To this day, Father John marks his conversion to Christ from the summer before his senior year in high school when he attended that conference. 

As it happens with stories worth telling, the details of how much money he owed his father have varied over the years, and it’s a matter of debate among them, but Father John remembers it was close to $500.

“That’s subject to each one,” Father John said laughingly. “But what matters is that they offered to forgive my debt if I went to this retreat – it was money well spent.”

Besides this important event, Father John said that his dad influenced him in many ways by the simple fact of who he was as a father.

“My dad’s faith and moral character were a rock for me during some difficult teenage years,” he said. “He’s a great example of a man who was always faithful and lived a really outstanding moral life, but then as he deepened in love with Christ, he decided to give of himself in a more profound service.”

Father John Nepil (left) and Deacon Darrell Nepil (right) both had rather roundabout ways to their respective vocations, but they both say serving God’s people together as brothers in Holy Orders is a great joy. (Photo provided)

Besides his desire to serve and follow God, the seed that would eventually lead Deacon Darell to the diaconate was planted by a coworker, who would also take holy orders: Deacon Joe Donohoe.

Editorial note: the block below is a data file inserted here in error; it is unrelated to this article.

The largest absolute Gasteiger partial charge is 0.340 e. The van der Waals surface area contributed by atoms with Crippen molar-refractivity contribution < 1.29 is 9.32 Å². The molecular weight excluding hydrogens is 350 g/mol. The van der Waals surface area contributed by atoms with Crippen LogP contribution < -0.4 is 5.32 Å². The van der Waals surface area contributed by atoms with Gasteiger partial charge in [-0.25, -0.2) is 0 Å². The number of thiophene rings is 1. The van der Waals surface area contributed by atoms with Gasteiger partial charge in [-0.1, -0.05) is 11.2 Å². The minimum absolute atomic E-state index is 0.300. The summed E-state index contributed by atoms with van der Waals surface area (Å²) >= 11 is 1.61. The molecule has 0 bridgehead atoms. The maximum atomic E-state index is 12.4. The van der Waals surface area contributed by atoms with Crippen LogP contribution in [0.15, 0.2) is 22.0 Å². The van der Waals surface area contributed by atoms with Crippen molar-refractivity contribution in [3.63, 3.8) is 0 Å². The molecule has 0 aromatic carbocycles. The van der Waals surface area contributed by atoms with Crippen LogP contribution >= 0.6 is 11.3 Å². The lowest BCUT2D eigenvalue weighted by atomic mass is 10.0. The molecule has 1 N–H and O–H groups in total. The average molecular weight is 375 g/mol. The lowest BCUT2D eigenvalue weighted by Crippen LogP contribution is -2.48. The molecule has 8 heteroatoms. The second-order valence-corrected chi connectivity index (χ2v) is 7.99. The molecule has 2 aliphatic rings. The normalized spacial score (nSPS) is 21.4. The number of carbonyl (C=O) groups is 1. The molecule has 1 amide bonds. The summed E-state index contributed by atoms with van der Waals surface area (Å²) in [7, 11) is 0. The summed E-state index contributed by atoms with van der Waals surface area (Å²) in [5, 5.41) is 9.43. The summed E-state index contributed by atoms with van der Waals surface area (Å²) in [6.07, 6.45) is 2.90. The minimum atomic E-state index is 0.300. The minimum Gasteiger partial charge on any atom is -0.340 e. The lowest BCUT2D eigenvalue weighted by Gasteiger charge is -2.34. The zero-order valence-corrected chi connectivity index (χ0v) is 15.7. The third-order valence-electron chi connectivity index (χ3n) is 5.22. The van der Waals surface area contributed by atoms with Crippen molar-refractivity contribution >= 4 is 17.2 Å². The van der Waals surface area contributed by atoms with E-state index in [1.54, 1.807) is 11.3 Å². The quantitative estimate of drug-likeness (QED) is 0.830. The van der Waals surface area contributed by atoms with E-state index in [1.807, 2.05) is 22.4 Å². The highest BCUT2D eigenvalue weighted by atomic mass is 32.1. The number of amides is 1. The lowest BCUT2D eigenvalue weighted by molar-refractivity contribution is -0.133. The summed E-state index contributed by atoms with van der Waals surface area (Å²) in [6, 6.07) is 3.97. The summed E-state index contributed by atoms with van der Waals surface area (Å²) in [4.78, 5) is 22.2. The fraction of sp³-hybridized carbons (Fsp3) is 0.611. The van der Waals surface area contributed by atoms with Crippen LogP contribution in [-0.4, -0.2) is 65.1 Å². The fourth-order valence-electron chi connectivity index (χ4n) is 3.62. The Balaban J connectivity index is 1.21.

“One day he said to me, ‘You should be a deacon.’ And, of course, I laughed at him and said, ‘I don’t have time for that. My life is too busy.’ But it only took him to suggest it for the idea to keep coming back to my head, and God kept nudging me. Eventually I decided I really wanted to do that,” Deacon Darell said.

The ability to share at the altar during the Mass has deepened the natural relationship of father and son and given Deacon Darell and Father John new opportunities to grow closer to God. 

One of the most meaningful times came when Deacon Darell had a massive stroke in 2018. While he was in the hospital, Father John was able to visit and celebrate Mass at his bed and pray the rosary with him every day, as he had come back from Rome and was working on his dissertation.

“It was probably the most privileged and intimate time I’ve ever had with my father,” Father John said. “It was an amazing gift that really changed our relationship.”

“I feel like that’s a huge reason why I healed and why I am here today,” Deacon Darell added.

“It’s a real gift to have my dad as a deacon and a brother. It’s a tremendous honor. It’s one of the great joys of my life.” Father John concluded. “That’s really what has bonded our relationship together: the sheer desire to serve Jesus, especially in holy orders.”